App Reviewed on: iPad 3
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Daniel Tiger’s Grr-ific Feelings is a new PBS KIDS app that includes four sections, each allowing children to explore emotions in different ways.
The Trolley Game is a board game with gameplay that children will find familiar. While moving pieces around the game board, interactive mini-games will also be accessed that ask the player to possibly help Daniel Tiger do chores around the house like match socks, get over the disappointment of a rainy day, or deal with the frustration of losing a favorite toy. Because more than a dozen mini-games exist, there is a nice sense of randomness and therefore excitement for children as a new game is discovered at every trolley stop. I also appreciate the need to navigate around the maze-like train tracks that make up the game board - a nice touch that aids spatial awareness.
Sing-Along with Daniel includes 18 Daniel Tiger’s Neighborhood songs, which I found thoughtfully written and illustrated, including some nice ways for young children to cope with feelings such as frustration or jealousy - complex emotions that go beyond simply happy or sad, which I appreciate. Positive feelings are also touched upon, such as “Love,” here about the love of a new baby in the family - a song I found especially touching - as well as the song "Reassured," that lets kids know their adults are always coming back to them, which is also quite charming. Children will find these tunes catchy to be sure, and this may lead to singing along with some of the more memorable catch phrases, but do note that these tunes are not karaoke-style and exist within this app without included lyrics - elements I do not miss in an app for toddlers and preschool-aged children, but I point this out as I find the idea of this section being called a “sing-along” a little misleading.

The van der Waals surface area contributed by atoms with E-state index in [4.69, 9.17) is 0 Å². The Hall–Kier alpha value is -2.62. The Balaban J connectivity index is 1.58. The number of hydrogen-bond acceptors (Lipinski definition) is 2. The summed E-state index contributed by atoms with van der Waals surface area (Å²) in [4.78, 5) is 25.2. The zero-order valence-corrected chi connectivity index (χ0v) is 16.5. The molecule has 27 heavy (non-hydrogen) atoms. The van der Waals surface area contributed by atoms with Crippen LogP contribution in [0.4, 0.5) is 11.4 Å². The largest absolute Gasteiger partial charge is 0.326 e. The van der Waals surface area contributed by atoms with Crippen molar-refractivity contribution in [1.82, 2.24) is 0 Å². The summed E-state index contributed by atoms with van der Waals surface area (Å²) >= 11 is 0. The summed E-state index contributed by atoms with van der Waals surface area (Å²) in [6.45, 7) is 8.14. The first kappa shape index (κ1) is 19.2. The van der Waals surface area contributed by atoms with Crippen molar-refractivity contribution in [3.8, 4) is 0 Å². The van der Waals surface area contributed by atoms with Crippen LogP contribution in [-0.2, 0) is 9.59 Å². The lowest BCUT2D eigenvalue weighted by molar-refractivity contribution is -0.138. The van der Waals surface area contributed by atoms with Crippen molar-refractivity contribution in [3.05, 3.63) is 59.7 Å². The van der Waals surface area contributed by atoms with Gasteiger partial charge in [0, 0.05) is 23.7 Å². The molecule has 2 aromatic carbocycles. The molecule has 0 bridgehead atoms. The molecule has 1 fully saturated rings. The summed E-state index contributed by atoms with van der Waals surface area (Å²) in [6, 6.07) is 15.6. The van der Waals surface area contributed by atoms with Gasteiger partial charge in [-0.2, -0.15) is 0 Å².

Feelings Photo Booth uses the forward-facing camera of one’s iPad to allow children to make faces that correspond to the expressions they can choose for Daniel Tiger - an especially nice section for children with special needs for whom understanding the nuances of different emotions may be difficult and worth practicing. A Drawing Easel is also included that allows one to draw pictures with a selection of marker, paint brush, or crayon points and colors as well as stickers, including characters from this app demonstrating different emotions along with the use of the camera feature to create custom backgrounds. Previous drawings are saved within a gallery, but it would have been nice to go back to a picture and continue coloring if one wanted to.
I enjoy how Daniel Tiger introduces these sections personally, making eye contact with the user as well as narrating this app in a way children will find engaging. Parents will find this app useful with typically developed children who could use helpful hints on how to deal with the sometimes difficult emotions of being a toddler or during the preschool years, but also for those with special needs who may need extra help in deciphering facial expressions.
As with the other Daniel Tiger apps, Daniel Tiger’s Grr-ific Feelings is cute and colorful, but I would like to see the size of this app compressed if possible, because its large size may take up considerable room on one’s iPad. This aside, I have enjoyed testing Daniel Tiger’s Grr-ific Feelings.